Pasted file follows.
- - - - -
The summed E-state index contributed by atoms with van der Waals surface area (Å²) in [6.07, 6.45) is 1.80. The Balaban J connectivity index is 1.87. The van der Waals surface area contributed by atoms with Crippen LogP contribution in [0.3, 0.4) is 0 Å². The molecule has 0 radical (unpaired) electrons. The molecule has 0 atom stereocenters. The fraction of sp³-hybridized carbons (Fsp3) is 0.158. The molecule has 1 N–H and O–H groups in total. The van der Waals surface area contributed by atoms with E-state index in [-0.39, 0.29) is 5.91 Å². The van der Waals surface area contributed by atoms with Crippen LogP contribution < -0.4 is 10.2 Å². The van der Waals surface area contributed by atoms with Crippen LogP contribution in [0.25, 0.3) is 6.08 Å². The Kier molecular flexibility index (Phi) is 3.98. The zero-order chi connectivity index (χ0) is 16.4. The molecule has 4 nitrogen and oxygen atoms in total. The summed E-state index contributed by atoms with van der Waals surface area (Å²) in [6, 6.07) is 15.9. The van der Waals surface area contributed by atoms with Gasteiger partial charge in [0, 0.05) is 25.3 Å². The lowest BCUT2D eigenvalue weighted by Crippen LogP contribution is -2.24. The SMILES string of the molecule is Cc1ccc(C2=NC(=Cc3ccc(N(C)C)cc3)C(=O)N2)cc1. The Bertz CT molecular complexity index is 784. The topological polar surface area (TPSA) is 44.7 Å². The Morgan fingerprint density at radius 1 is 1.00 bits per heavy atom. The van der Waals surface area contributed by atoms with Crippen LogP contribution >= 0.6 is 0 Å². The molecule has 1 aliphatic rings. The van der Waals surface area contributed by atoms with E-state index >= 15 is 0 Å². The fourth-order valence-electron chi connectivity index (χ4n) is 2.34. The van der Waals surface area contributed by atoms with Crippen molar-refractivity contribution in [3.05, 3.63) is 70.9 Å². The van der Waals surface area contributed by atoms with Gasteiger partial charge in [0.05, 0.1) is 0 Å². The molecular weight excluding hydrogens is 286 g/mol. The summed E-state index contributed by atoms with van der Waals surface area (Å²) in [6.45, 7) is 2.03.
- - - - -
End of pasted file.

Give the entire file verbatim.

The summed E-state index contributed by atoms with van der Waals surface area (Å²) in [6.07, 6.45) is 1.80. The Balaban J connectivity index is 1.87. The van der Waals surface area contributed by atoms with Crippen LogP contribution in [0.3, 0.4) is 0 Å². The molecule has 0 radical (unpaired) electrons. The molecule has 0 atom stereocenters. The fraction of sp³-hybridized carbons (Fsp3) is 0.158. The molecule has 1 N–H and O–H groups in total. The van der Waals surface area contributed by atoms with E-state index in [-0.39, 0.29) is 5.91 Å². The van der Waals surface area contributed by atoms with Crippen LogP contribution < -0.4 is 10.2 Å². The van der Waals surface area contributed by atoms with Crippen LogP contribution in [0.25, 0.3) is 6.08 Å². The Kier molecular flexibility index (Phi) is 3.98. The zero-order chi connectivity index (χ0) is 16.4. The molecule has 4 nitrogen and oxygen atoms in total. The summed E-state index contributed by atoms with van der Waals surface area (Å²) in [6, 6.07) is 15.9. The van der Waals surface area contributed by atoms with Gasteiger partial charge in [0, 0.05) is 25.3 Å². The lowest BCUT2D eigenvalue weighted by Crippen LogP contribution is -2.24. The SMILES string of the molecule is Cc1ccc(C2=NC(=Cc3ccc(N(C)C)cc3)C(=O)N2)cc1. The Bertz CT molecular complexity index is 784. The topological polar surface area (TPSA) is 44.7 Å². The Morgan fingerprint density at radius 1 is 1.00 bits per heavy atom. The van der Waals surface area contributed by atoms with Crippen LogP contribution >= 0.6 is 0 Å². The molecule has 1 aliphatic rings. The van der Waals surface area contributed by atoms with E-state index >= 15 is 0 Å². The fourth-order valence-electron chi connectivity index (χ4n) is 2.34. The van der Waals surface area contributed by atoms with Crippen molar-refractivity contribution in [3.05, 3.63) is 70.9 Å². The van der Waals surface area contributed by atoms with Gasteiger partial charge in [0.05, 0.1) is 0 Å². The molecular weight excluding hydrogens is 286 g/mol. The summed E-state index contributed by atoms with van der Waals surface area (Å²) in [6.45, 7) is 2.03.